Metro Science: The very first artists, superhero species, and one mother to rule them all
Your most interesting science stories of the week.
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Neanderthals: They’re just like us
Since the first skull was found in Germany 162 years ago, we’ve defined our closest relatives – the Neanderthals – according to how we thought they were not like us: Not smart, not agile, not abstract, not verbal. But new science puts that theory to rest once and for all. Neanderthals were the first artists. And they were really, truly, human too.
Who were the Neanderthals?
The ancestors of Neanderthals migrated out of Africa an estimated 400,000 to 800,000 years ago. They roamed Europe and parts of Asia until they went extinct about 40,000 years ago. They coexisted with us Homo sapiens for about 5,000 years, living alongside us and interbreeding.
The assumption’s always been that we out-hunted and outsmarted our shorter, stockier, and ridged-faced cousins. But new evidence – and a look back at past science with a critical eye – suggests that, in addition to being genetically very similar to humans, Neanderthals had many traits we think of as uniquely human.
They made art
A new paper in the journal Science uses Uranium-thorium dating – which works on older objects than radiocarbon dating – to date cave paintings from Spain to 64,800 years ago, long before modern humans arrived in Europe. Neanderthals must have made the abstract squiggles, dots, lines and hand prints, which predate all the human art we know of.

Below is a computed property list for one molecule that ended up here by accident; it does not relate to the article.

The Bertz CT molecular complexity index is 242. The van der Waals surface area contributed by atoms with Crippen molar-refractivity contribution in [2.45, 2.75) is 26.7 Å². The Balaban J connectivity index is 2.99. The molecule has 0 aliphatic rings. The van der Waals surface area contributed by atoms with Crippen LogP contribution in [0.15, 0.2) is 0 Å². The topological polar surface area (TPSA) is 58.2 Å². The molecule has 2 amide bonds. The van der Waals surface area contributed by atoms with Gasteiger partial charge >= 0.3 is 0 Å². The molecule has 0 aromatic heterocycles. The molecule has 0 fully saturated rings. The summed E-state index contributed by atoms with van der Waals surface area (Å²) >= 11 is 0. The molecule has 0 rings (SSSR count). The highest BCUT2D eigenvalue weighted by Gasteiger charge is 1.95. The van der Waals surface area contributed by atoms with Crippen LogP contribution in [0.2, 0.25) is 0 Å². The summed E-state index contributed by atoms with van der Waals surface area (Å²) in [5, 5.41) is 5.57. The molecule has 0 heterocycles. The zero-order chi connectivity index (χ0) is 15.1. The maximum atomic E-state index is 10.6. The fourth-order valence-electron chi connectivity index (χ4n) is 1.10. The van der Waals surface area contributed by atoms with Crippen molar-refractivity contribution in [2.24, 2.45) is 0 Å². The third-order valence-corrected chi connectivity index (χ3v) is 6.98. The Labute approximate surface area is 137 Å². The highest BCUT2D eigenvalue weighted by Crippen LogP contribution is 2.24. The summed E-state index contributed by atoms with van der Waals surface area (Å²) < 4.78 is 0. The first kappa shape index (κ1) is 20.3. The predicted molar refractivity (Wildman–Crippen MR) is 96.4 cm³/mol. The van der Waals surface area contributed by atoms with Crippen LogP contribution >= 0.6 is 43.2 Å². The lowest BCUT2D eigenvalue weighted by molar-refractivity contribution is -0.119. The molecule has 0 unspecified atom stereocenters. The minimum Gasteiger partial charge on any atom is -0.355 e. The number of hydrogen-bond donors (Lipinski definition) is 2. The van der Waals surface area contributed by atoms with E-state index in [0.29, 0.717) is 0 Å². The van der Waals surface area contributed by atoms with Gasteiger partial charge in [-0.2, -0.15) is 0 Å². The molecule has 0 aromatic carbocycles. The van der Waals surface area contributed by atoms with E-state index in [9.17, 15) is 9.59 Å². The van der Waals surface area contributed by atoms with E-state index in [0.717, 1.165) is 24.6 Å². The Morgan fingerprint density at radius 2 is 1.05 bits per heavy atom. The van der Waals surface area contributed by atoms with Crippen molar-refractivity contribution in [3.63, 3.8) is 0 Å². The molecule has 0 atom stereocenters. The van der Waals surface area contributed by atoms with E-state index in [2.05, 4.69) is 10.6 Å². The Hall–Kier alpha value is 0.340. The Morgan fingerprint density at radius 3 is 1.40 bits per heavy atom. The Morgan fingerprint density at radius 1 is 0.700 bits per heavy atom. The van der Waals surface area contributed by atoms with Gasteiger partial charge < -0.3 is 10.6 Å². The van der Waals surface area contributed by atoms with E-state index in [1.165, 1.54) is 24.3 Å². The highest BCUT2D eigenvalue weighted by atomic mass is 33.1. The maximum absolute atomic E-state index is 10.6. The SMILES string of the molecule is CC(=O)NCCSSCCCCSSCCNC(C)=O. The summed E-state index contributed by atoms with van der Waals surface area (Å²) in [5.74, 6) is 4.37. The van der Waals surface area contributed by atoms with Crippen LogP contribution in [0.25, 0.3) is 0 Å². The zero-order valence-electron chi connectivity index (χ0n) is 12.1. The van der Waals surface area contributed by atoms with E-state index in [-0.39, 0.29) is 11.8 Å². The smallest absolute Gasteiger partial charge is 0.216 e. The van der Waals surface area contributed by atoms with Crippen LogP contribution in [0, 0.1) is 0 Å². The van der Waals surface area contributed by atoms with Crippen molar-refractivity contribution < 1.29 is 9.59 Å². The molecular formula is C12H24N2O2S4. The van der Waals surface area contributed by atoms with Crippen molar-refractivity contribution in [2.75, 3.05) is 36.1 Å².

They signed their work
Neanderthals used their own hands as stencils; holding them up and spraying pigment over top to leave an impression, like a signature. They were “deliberately placed in relation to natural features in caves rather than randomly created,” suggesting they were “meaningful symbols,” the paper says.
They got dressed up – fancy
Another new paper, also analyzing a cave in Spain, found that Neanderthals painted seashells with red pigment and punched holes in them to create strings of beads 115,000 years ago. These discoveries have led scientists to conclude that, like people, they had a complex culture built around objects – both useful and symbolic – they passed down from generation to generation through language.
So what happened?
So why did they go extinct? No one knows for sure. But one idea blames their habit of living in small groups. Useful ideas – like sewing needles, which helped early humans make better clothes to brave the elements – didn’t spread as easily, given humans the competitive edge.
Science story: Superhero species
The most meme-worthy micro-organisms, the tardigrades, have a new species. Nicknamed "water bears," this tiny pond creature can withstand boiling and survive in outer space. The new species, discovered in Japan, looks like an egg with tentacles on top.
Sound smart: Your science vocabulary for the week is Mitochondrial Eve
Mitochondrial Eve is the most recent matrilineal common ancestor shared by all humans alive today. She's named after mitochondrial DNA, which is passed down directly from mothers to children (men don't pass theirs on). She's both a theoretical concept and an actual person who lived 200,000 years ago-ish, probably in what is now Ethiopia.
Use it in a sentence: Deborah's nickname is Mitochondrial Eve because her views are 200,000 years out of date.